It may not evoke as much nostalgia as your grandmother’s china or be as valuable as your mother’s pearls, but ask any Indian cook about the spice box, and you will hear that this kitchen essential is a prized heirloom.
The secret to mastering Indian home-style cooking lies in that box, typically a round, very deep, lidded stainless steel container, fitted with seven bowls, each filled with a different spice. The idea is that you set the box beside your pot so you’re not scrambling and looking for different spice containers while the oil is at its perfect temperature.
Timing is key in Indian cooking. Many recipes begin by heating oil first, then adding small amounts of spices in quick succession. The oil’s temperature has to be just right so mustard seeds pop, cumin seeds sizzle, and turmeric and red chile powders lose their raw edge without burning. The spice box is the most efficient and practical way of accessing the required spices easily: Open one lid and everything you need is right there.
Each spice box bowl holds a half-cup of spice that a cook will replenish every few weeks from a larger stock. Since spices, particularly ground ones, lose their flavor and aroma quickly, most cooks store them in airtight containers, keeping only small amounts in the box.
Because of the great effort in procuring the spices and keeping the box refilled, Neena Patel Williams, a Los Angeles resident, recently designed a kit to make Indian cooking easy for beginners. Williams, who was raised in London, where her family owned an Indian restaurant, moved to the United States in 2010. One of the first things she noticed was that Indian spices were less readily available here than in England. “I would often meet people who told me they loved Indian food but didn’t know how to cook it,” Williams says on the phone. A passionate cook herself, Williams decided that all people really needed to overcome their fear of Indian cooking was a “helping hand.”
Last fall, Williams released a kit she calls the Kitchen Curry Master, which comes with 12 spices and a recipe book. The vegetables, seafood, and meat recipes, all gluten-free, are explained in simple, easy-to-follow steps. The book also has an explanation of most Indian spices — what part of the plant they come from and what they bring to the dish — with a picture-index fold-out for quick identification.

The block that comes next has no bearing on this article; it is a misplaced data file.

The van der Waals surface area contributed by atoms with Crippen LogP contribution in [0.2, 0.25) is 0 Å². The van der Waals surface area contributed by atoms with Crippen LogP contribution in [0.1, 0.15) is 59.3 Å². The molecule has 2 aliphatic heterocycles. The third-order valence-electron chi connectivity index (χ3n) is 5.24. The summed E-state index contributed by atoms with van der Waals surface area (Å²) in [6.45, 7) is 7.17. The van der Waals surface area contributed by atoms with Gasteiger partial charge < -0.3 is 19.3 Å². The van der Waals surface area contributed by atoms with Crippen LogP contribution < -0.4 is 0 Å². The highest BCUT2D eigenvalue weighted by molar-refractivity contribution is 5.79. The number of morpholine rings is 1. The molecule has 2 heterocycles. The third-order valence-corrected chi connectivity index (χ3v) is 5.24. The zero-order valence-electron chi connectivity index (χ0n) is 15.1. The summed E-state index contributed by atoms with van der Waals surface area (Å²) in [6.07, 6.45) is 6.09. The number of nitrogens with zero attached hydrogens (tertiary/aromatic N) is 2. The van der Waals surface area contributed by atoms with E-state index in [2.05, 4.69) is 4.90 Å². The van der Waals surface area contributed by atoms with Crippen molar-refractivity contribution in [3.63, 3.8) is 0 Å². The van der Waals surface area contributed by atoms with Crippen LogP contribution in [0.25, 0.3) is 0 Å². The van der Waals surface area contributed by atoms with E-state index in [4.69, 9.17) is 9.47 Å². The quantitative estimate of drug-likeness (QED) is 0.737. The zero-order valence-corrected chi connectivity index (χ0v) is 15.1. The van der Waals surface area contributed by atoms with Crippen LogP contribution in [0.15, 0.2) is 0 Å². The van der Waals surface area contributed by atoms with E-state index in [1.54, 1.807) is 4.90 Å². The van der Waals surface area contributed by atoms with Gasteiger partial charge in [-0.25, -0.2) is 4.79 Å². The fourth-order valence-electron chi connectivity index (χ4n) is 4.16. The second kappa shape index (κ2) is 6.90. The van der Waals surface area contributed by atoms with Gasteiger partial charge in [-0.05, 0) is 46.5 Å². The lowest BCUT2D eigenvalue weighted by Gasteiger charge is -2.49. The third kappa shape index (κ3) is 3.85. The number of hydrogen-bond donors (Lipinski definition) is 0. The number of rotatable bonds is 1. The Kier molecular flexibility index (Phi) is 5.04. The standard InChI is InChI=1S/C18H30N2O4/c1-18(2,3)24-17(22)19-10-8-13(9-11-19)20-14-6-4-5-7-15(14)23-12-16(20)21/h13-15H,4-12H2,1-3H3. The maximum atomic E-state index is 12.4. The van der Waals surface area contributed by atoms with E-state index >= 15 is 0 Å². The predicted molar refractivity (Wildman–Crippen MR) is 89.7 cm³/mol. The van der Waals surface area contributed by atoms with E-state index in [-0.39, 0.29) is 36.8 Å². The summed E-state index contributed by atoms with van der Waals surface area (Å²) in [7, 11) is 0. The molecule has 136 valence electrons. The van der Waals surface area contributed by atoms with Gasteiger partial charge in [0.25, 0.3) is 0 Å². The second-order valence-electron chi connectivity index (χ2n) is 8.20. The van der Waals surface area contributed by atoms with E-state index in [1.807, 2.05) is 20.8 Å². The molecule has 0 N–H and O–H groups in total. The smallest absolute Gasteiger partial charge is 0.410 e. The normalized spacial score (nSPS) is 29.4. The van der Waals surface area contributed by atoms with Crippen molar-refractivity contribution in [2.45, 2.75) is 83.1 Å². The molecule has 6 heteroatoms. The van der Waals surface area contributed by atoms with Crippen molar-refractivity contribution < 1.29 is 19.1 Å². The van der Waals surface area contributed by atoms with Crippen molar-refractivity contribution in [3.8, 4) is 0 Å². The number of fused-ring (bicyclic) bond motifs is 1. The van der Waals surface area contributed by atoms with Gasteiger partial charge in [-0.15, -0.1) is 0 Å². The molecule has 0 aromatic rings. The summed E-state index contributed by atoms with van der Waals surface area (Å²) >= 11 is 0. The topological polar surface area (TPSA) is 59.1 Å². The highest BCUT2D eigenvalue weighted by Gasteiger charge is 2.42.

The kit is “dummy-proof,” says Mitch Powers, a Disney marketing executive, who lives in Los Angeles and loves Indian food. “I am not a cook but my wife and I love Indian food,” he says. “The kit makes me feel like a chef. I can create so many dishes so easily.”
The spices in Williams’s kit are typical of Gujarat, a western Indian state where her family is from. The contents of a spice box, though, vary from region to region and even from family to family. In the north, every spice box has ground cumin-coriander powder; in the south, asafetida, a dried gum powder, is a must.
Lexington resident Ragini Pathak has a box filled with spices from western India, where her husband is from, and eastern India, where she is from. Pathak actually has two boxes. One, which is steel, she uses every day. It was given to her by her mother when she married. A wooden one, crafted before steel became popular, was inherited from her grandmother; Pathak uses it more like a display piece. “My spice boxes fill me with nostalgia and comfort,” Pathak says, remembering her grandmother, whom she thought was an extraordinary and innovative cook. “I feel good knowing I have all the spices I need, to make a simple meal, in one place.”
Every summer, when Pathak’s family rents a vacation house, the one thing she never forgets to pack is her spice box. At home, it sits by her stovetop, within easy reach.
It isn’t difficult to make your own spice box. Both the box and the spices are available in Indian grocery stores. A starter box should include mustard and cumin seeds, turmeric and red chile powders, ground cumin-coriander powder, garam masala, and whole red chiles.
Once you have all your spices in one place, cooking Indian food will seem less intimidating.